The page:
Follow us

Infocore Connect: Hidden Secrets of Apple Cider Vinegar

Does apple cider vinegar really live up to the hype?

Editor’s Note: This blog post is not intended as medical advice; all material is for informational purposes only. Please check with your physician or other qualified health provider before undertaking a new health care regimen.

Even if you’re not the type to frequent Whole Foods or follow wellness trends, you’ve probably heard about the benefits of apple cider vinegar. But what you may not know is that humans have been using ACV for over 10,000 years – way before it became the popular go-to tonic for everything from sore throats to gastrointestinal issues.

So why is ACV so amazing and does it really live up to the hype? The short answer is yes! Here’s why…

What Is ACV?

ACV is basically fermented apple juice. Yeast is added to convert the naturally occurring sugar to alcohol then bacteria is added to convert the alcohol to acetic acid. Raw, unfiltered ACV is sold with the “mother” – the cloudy sediment that contains proteins, enzymes and good bacteria. When we talk about health benefits from ACV, we’re talking about this raw, unfiltered form with the mother intact, not the clear, pasteurized kind you’ve probably used to dye Easter eggs.

If you’re one of those intrepid souls who loves a kitchen challenge, you can make ACV at home. The process usually takes two to four weeks. Or you can take the easy route (like we do) and simply buy it. Bragg Organic Raw Unfiltered Apple Cider Vinegar is our brand of choice, and widely regarded as the gold standard for ACV. A bonus is that you can find it at virtually any grocery store.

Introducing ACV Into Your Diet*

The easiest way to incorporate ACV into your wellness routine is to cook with it. ACV can be used to flavor braised greens and meat dishes, or it can be used to make salad dressings and marinades. You can also dilute one to two tablespoons in water (sparkling or still) and drink it. I also like to add lemon juice and honey for a tasty beverage.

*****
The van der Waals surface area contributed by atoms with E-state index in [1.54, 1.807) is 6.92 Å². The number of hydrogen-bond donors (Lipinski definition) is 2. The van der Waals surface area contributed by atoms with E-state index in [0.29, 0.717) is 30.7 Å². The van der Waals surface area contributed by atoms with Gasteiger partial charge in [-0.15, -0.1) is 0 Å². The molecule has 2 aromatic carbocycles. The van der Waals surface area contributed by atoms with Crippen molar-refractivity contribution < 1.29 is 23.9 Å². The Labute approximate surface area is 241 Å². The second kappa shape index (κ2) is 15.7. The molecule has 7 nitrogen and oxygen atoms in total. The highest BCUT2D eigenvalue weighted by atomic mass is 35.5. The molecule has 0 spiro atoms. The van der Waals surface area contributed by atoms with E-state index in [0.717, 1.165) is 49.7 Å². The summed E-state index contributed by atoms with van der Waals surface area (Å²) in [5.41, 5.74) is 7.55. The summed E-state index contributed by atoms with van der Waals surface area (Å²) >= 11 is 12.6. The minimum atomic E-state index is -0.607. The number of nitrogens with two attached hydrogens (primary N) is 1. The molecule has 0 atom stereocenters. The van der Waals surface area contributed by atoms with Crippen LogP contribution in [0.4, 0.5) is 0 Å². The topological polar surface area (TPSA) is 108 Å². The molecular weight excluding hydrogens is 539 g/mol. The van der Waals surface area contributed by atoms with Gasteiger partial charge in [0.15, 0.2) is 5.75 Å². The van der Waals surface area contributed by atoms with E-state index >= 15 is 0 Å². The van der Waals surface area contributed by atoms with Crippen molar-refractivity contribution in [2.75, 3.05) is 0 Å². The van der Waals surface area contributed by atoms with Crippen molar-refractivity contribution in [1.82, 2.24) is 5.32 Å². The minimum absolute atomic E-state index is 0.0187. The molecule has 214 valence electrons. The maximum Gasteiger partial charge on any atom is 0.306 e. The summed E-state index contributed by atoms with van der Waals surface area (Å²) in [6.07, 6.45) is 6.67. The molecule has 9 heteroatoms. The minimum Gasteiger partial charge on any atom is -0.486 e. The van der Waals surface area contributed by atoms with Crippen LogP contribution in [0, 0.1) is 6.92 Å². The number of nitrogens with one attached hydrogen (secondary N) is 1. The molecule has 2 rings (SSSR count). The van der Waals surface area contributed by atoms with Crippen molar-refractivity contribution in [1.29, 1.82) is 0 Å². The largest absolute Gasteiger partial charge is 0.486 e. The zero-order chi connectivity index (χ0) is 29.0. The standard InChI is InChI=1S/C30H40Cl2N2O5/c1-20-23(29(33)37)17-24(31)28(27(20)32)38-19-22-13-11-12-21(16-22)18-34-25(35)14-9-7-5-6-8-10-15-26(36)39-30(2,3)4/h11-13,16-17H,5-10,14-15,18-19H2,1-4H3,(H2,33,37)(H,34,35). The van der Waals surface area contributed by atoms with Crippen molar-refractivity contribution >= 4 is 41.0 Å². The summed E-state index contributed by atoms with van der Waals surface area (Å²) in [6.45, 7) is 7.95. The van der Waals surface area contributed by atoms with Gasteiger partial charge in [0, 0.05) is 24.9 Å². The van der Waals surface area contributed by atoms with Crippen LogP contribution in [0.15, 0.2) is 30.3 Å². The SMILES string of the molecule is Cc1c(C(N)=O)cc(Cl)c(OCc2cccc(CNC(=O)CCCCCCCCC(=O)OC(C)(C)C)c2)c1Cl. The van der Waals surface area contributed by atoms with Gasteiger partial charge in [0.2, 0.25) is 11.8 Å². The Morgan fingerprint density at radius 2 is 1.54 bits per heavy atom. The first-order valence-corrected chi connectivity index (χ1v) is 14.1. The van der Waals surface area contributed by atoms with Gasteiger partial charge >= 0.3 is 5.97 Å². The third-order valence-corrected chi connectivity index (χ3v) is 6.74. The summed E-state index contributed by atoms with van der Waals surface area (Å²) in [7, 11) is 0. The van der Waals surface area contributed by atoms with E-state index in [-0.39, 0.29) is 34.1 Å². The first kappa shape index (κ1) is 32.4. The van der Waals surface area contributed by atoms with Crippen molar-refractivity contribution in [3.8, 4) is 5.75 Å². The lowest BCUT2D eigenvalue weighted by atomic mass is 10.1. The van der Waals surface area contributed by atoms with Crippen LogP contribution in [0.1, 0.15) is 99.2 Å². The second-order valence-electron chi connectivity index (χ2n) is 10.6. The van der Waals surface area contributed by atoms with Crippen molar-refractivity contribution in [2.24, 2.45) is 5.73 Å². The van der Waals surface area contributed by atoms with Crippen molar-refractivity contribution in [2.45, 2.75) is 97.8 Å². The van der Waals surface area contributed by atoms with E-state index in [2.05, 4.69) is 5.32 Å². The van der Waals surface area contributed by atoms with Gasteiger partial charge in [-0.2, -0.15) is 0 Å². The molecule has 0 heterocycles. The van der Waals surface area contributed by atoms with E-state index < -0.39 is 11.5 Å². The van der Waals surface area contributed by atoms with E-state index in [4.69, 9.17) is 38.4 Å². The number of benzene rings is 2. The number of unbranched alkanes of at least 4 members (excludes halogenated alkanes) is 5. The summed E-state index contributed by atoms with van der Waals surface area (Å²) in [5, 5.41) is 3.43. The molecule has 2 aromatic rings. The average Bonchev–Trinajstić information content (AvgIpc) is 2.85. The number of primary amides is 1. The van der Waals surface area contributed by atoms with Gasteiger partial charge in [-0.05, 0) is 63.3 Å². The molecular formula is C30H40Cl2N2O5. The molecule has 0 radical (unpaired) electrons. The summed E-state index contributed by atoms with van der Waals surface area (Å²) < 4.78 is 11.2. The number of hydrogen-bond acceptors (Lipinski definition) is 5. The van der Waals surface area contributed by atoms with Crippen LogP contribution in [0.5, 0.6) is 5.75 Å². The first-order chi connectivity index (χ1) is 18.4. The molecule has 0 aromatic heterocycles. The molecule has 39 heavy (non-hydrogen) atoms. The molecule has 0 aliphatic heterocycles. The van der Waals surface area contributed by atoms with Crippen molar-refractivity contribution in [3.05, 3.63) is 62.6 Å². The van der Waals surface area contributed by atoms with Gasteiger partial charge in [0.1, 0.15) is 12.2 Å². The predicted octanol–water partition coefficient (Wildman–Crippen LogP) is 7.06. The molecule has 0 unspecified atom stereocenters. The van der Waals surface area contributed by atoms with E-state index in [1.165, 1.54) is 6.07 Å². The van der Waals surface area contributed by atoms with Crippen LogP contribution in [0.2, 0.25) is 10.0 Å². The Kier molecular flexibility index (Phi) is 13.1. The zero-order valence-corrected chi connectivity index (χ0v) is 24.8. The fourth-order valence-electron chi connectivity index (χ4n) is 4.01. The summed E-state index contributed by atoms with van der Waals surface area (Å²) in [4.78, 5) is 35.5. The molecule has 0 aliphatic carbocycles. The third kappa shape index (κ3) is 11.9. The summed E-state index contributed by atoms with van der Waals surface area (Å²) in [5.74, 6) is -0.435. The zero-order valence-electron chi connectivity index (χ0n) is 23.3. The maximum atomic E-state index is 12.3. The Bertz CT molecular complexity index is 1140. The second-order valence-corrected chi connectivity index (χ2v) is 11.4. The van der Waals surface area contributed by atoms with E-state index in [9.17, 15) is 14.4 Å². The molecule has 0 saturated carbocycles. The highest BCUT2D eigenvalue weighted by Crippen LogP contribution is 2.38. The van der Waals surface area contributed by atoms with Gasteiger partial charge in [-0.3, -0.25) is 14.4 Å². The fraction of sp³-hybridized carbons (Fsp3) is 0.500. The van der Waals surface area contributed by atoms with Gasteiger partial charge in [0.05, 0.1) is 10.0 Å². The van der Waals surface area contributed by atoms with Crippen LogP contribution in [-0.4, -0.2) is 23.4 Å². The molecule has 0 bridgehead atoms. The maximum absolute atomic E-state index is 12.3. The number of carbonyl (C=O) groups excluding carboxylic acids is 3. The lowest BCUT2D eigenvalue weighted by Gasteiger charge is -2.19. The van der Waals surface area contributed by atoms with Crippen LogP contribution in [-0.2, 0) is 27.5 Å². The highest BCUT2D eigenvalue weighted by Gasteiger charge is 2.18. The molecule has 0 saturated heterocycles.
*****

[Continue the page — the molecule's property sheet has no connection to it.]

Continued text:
When incorporating ACV into your diet, the key is to start slowly and never consume in excess. While some people find immediate relief of gastrointestinal symptoms, others find that apple cider vinegar can increase their tummy troubles. Too much acid can also erode tooth enamel over time so it’s best to rinse your mouth out with plain water after an ACV drink.

Around The House

If the taste of vinegar just isn’t for you, there are plenty of non-dietary uses for ACV. The acetic acid in ACV has antibacterial properties and can be used for cleaning, disinfecting, deodorizing and getting rid of those pesky hard water spots that show up on everything from shower doors to wine glasses.

You might want to keep some ACV in your first aid kit as well. As far back as 400 B.C., Hippocrates used ACV to disinfect wounds, heal infections and cure minor illnesses. More recently, ACV has become a common way to calm skin irritations such as dandruff, eczema, psoriasis, acne and warts.

Off The Radar

Although the uses and benefits of ACV are seemingly endless, we found a few surprises in our research. Below are some off-the-radar ways people use ACV in their daily lives.

Natural Detangler: In a spray bottle, mix 50% water, 50% apple cider vinegar and three to five drops of lavender essential oil. Spray onto clean, damp hair for a leave-in conditioner.

Acid Balancer: Add one to two tablespoons of ACV to a glass of water and drink it first thing in the morning. Rinse your mouth with plain water and do not drink anything for at least 20 minutes.

Digestion Support and Weight Loss: Add two tablespoons of ACV to a glass of water and drink it after each meal. Rinse your mouth with plain water.

Soothe A Sore Throat: Mix 50% water and 50% ACV and gargle for 30 seconds two to three times a day. Spit it out and rinse your mouth with plain water.

Antibacterial Foot Bath: Combine two parts water with one part vinegar in a tub or large bowl of warm water and soak your feet for 15 to 20 minutes once a week.

Do you use apple cider vinegar? If so, we’d love to hear about it in our comments.

For more information on ACV, you can visit the following sites:

*Consult with a physician to make sure ACV will not interfere with any of your medications or medical conditions.


Leave a Reply

We provide audience-first data & marketing solutions to all industries.